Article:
Adaptive tempering : (T vs Q) and other diagrams

The following are based on a very short (195 ns) folding simulation of the CLN025 decapeptide [ (1), (2) ].



Assuming that your trajectory has a frame that is sufficiently close to the native structure, and that you have one LOG file containing the temperatures, the procedure is technically straightforward :

carma -v -Qfract 8 2 -segid A -ref 42810 my.dcd my.psf
grep '^ENERGY: ' NAMD_LOG | awk '{print $2,$13}' > temps
paste temps carma.Qfraction.dat > T_vs_Q.dat
awk '{print $2,$6}' T_vs_Q.dat | sort -n -k 1 > sortT_vs_Q.dat
awk '{print $6,$2}' T_vs_Q.dat | sort -n -k 1 > sortQ_vs_T.dat
2matrix -30 sortQ_vs_T.dat

plot -cc < grid.matrix
plot -cc < grid_log.matrix

giving after rotation (Q horizontal, T vertical, origin lower-left, the native population lower-right, the other significant population is an offset form of this β-hairpin peptide) :

Q_vs_T

log(Q_vs_T)


After 0.5 μs of simulation time things don't look that much different [ notice, however, the differences between the populations of the native (q~0.9) and misfolded (q~0.4) structures ] :

log(Q_vs_T) at 500ns



Nice. The question is what do we learn from them ?






Examining, for example, the distributions along constant Q values as shown below

Distribution of T on constant Q

would allow the determination of the melting temperature for the native structure, for the misfolded (offset) form, and the comparison between their stabilities (which can easily be inferred from the diagram above). An even more accurate way to do this would be to isolate (using cluster analysis) all frames containing native structures together with their corresponding temperatures and then make a histogram of the respective temperatures.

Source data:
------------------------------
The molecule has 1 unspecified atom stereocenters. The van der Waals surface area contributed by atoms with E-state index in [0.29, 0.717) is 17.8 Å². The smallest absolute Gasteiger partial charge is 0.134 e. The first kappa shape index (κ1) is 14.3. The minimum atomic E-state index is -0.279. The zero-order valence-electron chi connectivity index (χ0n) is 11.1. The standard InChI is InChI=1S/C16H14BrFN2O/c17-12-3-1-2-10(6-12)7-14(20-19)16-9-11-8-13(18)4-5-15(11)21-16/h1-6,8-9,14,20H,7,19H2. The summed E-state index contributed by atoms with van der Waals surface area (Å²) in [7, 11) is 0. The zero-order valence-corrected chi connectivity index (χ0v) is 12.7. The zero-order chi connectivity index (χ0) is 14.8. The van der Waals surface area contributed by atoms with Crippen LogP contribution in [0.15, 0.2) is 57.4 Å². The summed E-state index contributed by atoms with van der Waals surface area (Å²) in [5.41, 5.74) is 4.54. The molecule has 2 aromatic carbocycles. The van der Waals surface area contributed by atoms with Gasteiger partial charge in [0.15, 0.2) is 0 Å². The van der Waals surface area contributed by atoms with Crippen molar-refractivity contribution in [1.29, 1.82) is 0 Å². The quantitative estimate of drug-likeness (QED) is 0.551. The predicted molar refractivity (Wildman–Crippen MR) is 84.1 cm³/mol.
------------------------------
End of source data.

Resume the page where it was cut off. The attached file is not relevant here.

A multitude of stable but non-native structures (if they were present) would appear as a series of peaks parallel to Q and at low T values (could this be applied to characterizing frustration ????). To separate between different structures with the same Q value, we can use an additional dimension, for example the first principal component. The (log) diagram below has Q horizontal, PC1 vertical and shows that the major populations at the various Q values are probably structurally homogeneous :

log(PC1 vs. Q)






Looking again at the log(T vs Q) diagram, notice the area that is devoid of stable structures (inside the white line) :

Notice also how this low density area extends throughout the temperature range (to high temperatures). Could this be connected with the transition state, and if yes, would it be possible to characterize the transition state structurally ?





Other random notes

These diagrams may also be useful for force field comparison :

Comparison between 99SB-ILDN and 99SB-ILDN-NMR for CLN025






Revisiting the idea of frustration, notice the difference between the behavior of CLN025 (with no significant populations at the (low T - low Q) part of the diagram), compared with the behavior of a different β-hairpin peptide which is a very slow folder (lytA) and its most populated region is the (low T - low Q) part of its diagram.


Detecting frustration ?


Can these diagrams successfully differentiate between (a) frustration, and, (b) a high energy transition state as two fundamentally different reasons for slow folding ???






Fancy diagram with Q-T plus Q-PC1 sharing the Q axis (and with perspective for the Q-PC1 diagram). Dihedral PC's were calculated including χ1 angle which explains the splitting along the PC axis.


T vs Q combined with Q vs PC1



T vs Q combined with Q vs PC1






cln025 : Q-T diagrams for three force fields at 5 μs (same diagrams with and without contours) …


 CLN025, Q-T for three force fields






99sb-ildn and 99sb-ildn-nmr : Q-T plus Q-PC1 (sharing q axis) :


Q-T plus Q-PC1 for ildn-nmr at 5 us





research/howto/adaptive_tempering_/t_vs_q_diagrams.txt · Last modified: 2013/03/19 12:44 by glykos